German authorities have started investigating an Iranian government plan to fly out hundreds of millions of euros from Hamburg to Tehran. German lawmakers have accused the US of "improperly exerting pressure" on Berlin.
The €300 million ($350 million) in question is being held by the European-Iranian Trade Bank, which is majority-owned by Iranian state-owned banks, but registered in Hamburg with the Bundesbank, Germany's central bank.
If the operation goes ahead, it is likely to trigger a strong response from Washington. The US ambassador to Germany, Richard Grenell, told the newspaper that the government of US President Donald Trump was "very concerned" and called on Berlin "to intervene and stop the plan."
The money would be passed on to Iranians lacking a valid credit card to use while traveling abroad and in need of cash, Bild reported. Under impending US sanctions, Iranian banks will be excluded from the main credit card networks, including VISA and Mastercard, making it difficult for Iranians traveling outside the country.
A German Finance Ministry spokeswoman said it would be one of the largest cash transfers ever in German history.
The probe is looking at whether the arrangement would be an infringement of existing sanctions, and that in order for authorities to intervene, there would have to be concrete evidence of illegal activity, according to the German Foreign Ministry.
German lawmaker Bijan Djir-Sarai, an Iranian-German immigrant who serves as foreign policy speaker for business-friendly opposition Free Democrat Party, called on the government to do everything in its power to block the transfer if there is any evidence that the money could be used to finance terrorist activities.
'Improperly exerting pressure'
Omid Nouripour from the environmentalist Greens told DW that "the Iranians are trying to act before US sanctions come into effect — sanctions that we Europeans don't approve of as Iran has so far adhered to the nuclear deal."
Rolf Mützenich from the center-left SPD criticized the US ambassador for his early comments on the planned money transfer.
"Ambassador Grenell is improperly exerting pressure on the German government again in demanding immediate steps to be taken," he told DW. "The ambassador should finally realize that German authorities will act in line with the laws in place."
President Donald Trump announced on May 8 that he was pulling the United States out of the 2015 Iran nuclear deal, arguing that the international accord was not in America's "national interest." The decision threw a cloud of uncertainty over the future of the nuclear accord and raised tensions with US allies in Europe.
Slap in the face
Britain, France and Germany lobbied the Trump administration and Congress to remain in the nuclear accord, arguing that the deal was working and a US violation without a follow up plan would be destabilizing. In European capitals, the Trump administration's withdrawal was viewed as a slap in the face of allies.
A triumph of diplomacy
The Joint Comprehensive Plan of Action (JCPOA), better known as the Iran nuclear deal, was signed in 2015 by United States, China, Russia, France, Germany and Britain (P5+1) and Iran following years of negotiations. Under the international agreement, Iran agreed to dismantle its nuclear program and be subject to monitoring in exchange for the lifting on international nuclear related sanctions.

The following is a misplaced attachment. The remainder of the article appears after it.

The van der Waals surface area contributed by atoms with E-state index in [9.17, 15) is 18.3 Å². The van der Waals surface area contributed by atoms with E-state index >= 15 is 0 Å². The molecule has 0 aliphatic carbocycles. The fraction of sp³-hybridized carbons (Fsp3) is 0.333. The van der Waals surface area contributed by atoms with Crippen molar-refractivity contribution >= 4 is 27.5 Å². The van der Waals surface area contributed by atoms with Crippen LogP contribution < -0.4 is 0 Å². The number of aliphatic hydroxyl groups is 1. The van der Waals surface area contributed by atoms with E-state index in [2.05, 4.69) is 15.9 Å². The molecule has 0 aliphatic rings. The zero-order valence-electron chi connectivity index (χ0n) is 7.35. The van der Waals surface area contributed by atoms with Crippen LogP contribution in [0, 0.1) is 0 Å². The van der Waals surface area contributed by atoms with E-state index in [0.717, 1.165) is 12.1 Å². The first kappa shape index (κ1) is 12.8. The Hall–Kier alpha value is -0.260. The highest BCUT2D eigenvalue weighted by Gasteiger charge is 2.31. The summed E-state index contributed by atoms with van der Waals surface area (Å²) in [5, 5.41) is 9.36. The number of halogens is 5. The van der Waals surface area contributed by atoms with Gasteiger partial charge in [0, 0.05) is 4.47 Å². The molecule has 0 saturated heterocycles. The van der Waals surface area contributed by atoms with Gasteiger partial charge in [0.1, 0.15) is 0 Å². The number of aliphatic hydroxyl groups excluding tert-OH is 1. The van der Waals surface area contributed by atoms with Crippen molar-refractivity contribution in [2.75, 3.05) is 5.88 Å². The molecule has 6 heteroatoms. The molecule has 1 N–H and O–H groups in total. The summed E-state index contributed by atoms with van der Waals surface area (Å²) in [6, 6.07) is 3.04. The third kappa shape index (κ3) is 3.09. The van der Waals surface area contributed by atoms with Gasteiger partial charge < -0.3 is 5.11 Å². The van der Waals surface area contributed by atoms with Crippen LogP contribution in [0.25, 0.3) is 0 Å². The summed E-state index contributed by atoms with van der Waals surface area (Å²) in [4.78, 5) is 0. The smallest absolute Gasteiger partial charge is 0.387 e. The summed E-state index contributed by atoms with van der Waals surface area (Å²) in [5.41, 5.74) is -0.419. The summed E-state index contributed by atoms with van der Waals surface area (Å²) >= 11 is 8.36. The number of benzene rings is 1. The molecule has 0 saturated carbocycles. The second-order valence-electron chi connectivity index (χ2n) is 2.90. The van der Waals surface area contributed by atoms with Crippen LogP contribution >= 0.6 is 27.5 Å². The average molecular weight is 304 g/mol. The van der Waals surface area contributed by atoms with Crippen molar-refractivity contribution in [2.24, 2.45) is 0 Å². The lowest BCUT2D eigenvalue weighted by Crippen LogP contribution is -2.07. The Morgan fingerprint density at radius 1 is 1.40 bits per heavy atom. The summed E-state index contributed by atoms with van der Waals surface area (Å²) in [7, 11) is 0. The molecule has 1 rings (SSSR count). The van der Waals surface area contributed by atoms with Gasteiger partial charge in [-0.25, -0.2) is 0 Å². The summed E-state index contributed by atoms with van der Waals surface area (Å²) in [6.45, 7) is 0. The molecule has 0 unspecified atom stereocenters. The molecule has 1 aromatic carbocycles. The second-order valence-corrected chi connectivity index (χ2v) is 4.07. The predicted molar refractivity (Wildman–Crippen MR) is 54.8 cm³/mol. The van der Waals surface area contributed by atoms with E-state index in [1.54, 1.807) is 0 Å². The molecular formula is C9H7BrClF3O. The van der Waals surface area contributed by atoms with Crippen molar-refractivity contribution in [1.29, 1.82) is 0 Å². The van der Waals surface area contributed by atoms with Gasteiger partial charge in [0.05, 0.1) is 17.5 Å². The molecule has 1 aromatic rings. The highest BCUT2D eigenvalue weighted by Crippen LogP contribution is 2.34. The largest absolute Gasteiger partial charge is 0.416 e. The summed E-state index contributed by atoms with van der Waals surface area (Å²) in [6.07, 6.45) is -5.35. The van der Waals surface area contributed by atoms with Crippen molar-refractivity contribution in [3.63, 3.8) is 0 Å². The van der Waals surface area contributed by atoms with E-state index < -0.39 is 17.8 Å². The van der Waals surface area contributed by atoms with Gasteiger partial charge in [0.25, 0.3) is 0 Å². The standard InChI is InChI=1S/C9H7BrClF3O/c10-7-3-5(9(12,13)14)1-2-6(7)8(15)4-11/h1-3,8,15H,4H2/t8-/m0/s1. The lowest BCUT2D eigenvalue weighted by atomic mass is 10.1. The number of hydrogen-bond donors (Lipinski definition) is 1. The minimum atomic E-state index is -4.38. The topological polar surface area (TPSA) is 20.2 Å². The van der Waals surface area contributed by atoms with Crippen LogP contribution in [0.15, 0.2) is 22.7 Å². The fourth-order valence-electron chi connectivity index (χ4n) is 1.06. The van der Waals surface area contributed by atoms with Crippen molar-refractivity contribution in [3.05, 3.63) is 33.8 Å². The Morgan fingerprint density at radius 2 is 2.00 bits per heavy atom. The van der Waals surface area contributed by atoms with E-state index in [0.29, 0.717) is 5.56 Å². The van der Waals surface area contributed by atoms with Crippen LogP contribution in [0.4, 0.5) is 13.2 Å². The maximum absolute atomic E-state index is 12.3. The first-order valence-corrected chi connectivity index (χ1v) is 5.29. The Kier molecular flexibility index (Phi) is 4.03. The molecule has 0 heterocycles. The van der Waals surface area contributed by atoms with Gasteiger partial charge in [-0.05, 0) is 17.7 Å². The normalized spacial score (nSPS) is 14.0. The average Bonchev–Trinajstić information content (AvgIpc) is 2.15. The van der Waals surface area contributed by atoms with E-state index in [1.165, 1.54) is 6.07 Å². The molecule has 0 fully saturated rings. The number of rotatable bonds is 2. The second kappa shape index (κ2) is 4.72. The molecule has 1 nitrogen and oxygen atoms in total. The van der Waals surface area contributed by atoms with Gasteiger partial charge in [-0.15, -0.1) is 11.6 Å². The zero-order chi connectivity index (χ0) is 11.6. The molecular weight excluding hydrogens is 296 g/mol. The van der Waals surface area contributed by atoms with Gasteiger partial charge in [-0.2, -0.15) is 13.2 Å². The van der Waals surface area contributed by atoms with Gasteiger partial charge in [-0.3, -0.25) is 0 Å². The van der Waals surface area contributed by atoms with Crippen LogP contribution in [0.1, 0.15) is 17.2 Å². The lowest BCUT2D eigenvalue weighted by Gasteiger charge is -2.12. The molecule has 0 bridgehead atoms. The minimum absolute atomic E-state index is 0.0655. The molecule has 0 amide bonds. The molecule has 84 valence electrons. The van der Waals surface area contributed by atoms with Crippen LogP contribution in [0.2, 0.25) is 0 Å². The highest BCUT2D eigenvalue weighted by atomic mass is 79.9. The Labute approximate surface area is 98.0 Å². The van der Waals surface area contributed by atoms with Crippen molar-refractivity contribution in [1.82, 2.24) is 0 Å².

Compliance and verification
The JCPOA includes a robust monitoring, verification and inspection regime carried out by International Atomic Energy Agency (IAEA). The UN watch dog has verified Iran's compliance with the deal in 12 quarterly reports. The JCPOA allows Iran to pursue a peaceful nuclear program for commercial, medical and industrial purposes in line with international non-proliferation standards.
The Iran nuclear deal was President Barack Obama's signature foreign policy achievement. Seeking to undo nearly every Obama administration legacy, Trump came into office calling it the "worst deal ever." The Trump administration argues the nuclear deal doesn't address other unrelated issues such as Iran's ballistic missiles, regional influence, support for "terrorist" groups and human rights.
The nuclear deal and lifting of punishing nuclear related international sanctions created optimism in Iran after years of economic isolation. However, even before Trump pulled the US out of the deal, Tehran blamed the US for holding back international investment and not fulfilling its end of the bargain due to the uncertainty created by Trump's threats.
After eight years with Barack Obama, Israeli Prime Minister Benjamin Netanyahu found the US president he wanted in Donald Trump. The Israeli leader repeatedly slammed the deal despite his own military and intelligence chiefs' assessment the that JCPOA, while not perfect, was working and should be maintained. Saudi Arabia and the UAE are the other main opponents of the nuclear deal.
The EU-3 (Britain, France, Germany) are scrambling to ensure that Iran receives the economic benefits it was promised in order to avoid Tehran pulling out of the deal. As EU businesses face retaliation from the US for doing business with Iran, many are opting to avoid Iran. This would likely be a present to Chinese and Russian businesses.